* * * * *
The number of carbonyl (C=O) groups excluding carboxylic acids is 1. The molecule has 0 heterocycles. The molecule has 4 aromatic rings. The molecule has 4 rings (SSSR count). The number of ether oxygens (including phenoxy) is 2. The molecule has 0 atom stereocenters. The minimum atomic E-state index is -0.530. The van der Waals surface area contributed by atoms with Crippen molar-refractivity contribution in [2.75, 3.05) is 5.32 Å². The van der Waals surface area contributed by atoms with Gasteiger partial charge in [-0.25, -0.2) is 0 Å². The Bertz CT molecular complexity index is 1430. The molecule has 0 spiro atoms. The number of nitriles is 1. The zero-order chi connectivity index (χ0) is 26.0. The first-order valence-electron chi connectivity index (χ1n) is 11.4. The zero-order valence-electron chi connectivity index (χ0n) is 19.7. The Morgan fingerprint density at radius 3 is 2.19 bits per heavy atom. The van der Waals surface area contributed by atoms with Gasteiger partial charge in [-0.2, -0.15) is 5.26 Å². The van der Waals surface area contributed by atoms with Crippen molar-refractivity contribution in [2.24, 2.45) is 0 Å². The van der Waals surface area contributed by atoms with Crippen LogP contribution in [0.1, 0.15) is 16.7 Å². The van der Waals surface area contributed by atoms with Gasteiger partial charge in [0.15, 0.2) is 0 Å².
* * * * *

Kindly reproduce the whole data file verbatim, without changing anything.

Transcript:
The number of carbonyl (C=O) groups excluding carboxylic acids is 1. The molecule has 0 heterocycles. The molecule has 4 aromatic rings. The molecule has 4 rings (SSSR count). The number of ether oxygens (including phenoxy) is 2. The molecule has 0 atom stereocenters. The minimum atomic E-state index is -0.530. The van der Waals surface area contributed by atoms with Crippen molar-refractivity contribution in [2.75, 3.05) is 5.32 Å². The van der Waals surface area contributed by atoms with Gasteiger partial charge in [-0.25, -0.2) is 0 Å². The Bertz CT molecular complexity index is 1430. The molecule has 0 spiro atoms. The number of nitriles is 1. The zero-order chi connectivity index (χ0) is 26.0. The first-order valence-electron chi connectivity index (χ1n) is 11.4. The zero-order valence-electron chi connectivity index (χ0n) is 19.7. The Morgan fingerprint density at radius 3 is 2.19 bits per heavy atom. The van der Waals surface area contributed by atoms with Gasteiger partial charge in [-0.2, -0.15) is 5.26 Å². The van der Waals surface area contributed by atoms with Crippen molar-refractivity contribution in [2.24, 2.45) is 0 Å². The van der Waals surface area contributed by atoms with Crippen LogP contribution in [0.1, 0.15) is 16.7 Å². The van der Waals surface area contributed by atoms with Gasteiger partial charge in [0.15, 0.2) is 0 Å².